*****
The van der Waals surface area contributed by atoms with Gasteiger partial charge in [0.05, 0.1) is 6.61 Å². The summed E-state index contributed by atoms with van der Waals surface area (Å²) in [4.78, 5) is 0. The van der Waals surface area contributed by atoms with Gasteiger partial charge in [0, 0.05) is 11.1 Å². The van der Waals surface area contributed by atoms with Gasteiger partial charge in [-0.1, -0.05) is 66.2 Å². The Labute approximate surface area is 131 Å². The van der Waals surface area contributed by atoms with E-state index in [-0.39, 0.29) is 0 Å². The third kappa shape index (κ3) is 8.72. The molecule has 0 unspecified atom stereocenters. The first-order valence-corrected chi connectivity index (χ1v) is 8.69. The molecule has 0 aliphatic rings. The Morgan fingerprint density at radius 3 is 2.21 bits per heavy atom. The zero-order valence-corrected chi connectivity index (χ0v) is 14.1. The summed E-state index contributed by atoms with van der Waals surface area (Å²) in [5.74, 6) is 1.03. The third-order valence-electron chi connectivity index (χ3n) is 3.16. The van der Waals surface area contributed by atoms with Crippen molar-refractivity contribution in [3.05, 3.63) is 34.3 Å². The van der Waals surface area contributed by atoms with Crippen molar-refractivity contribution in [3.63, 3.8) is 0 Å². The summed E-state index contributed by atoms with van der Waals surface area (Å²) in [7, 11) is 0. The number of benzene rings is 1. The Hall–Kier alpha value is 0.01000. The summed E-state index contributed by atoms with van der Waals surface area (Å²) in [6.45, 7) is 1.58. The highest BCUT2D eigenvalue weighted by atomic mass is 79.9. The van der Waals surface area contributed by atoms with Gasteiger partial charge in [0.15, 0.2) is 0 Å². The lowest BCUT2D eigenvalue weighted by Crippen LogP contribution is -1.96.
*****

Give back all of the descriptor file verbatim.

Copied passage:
The van der Waals surface area contributed by atoms with Gasteiger partial charge in [0.05, 0.1) is 6.61 Å². The summed E-state index contributed by atoms with van der Waals surface area (Å²) in [4.78, 5) is 0. The van der Waals surface area contributed by atoms with Gasteiger partial charge in [0, 0.05) is 11.1 Å². The van der Waals surface area contributed by atoms with Gasteiger partial charge in [-0.1, -0.05) is 66.2 Å². The Labute approximate surface area is 131 Å². The van der Waals surface area contributed by atoms with E-state index in [-0.39, 0.29) is 0 Å². The third kappa shape index (κ3) is 8.72. The molecule has 0 unspecified atom stereocenters. The first-order valence-corrected chi connectivity index (χ1v) is 8.69. The molecule has 0 aliphatic rings. The Morgan fingerprint density at radius 3 is 2.21 bits per heavy atom. The zero-order valence-corrected chi connectivity index (χ0v) is 14.1. The summed E-state index contributed by atoms with van der Waals surface area (Å²) in [5.74, 6) is 1.03. The third-order valence-electron chi connectivity index (χ3n) is 3.16. The van der Waals surface area contributed by atoms with Crippen molar-refractivity contribution in [3.05, 3.63) is 34.3 Å². The van der Waals surface area contributed by atoms with Crippen molar-refractivity contribution in [3.63, 3.8) is 0 Å². The summed E-state index contributed by atoms with van der Waals surface area (Å²) in [7, 11) is 0. The number of benzene rings is 1. The Hall–Kier alpha value is 0.01000. The summed E-state index contributed by atoms with van der Waals surface area (Å²) in [6.45, 7) is 1.58. The highest BCUT2D eigenvalue weighted by atomic mass is 79.9. The van der Waals surface area contributed by atoms with Gasteiger partial charge in [0.15, 0.2) is 0 Å². The lowest BCUT2D eigenvalue weighted by Crippen LogP contribution is -1.96.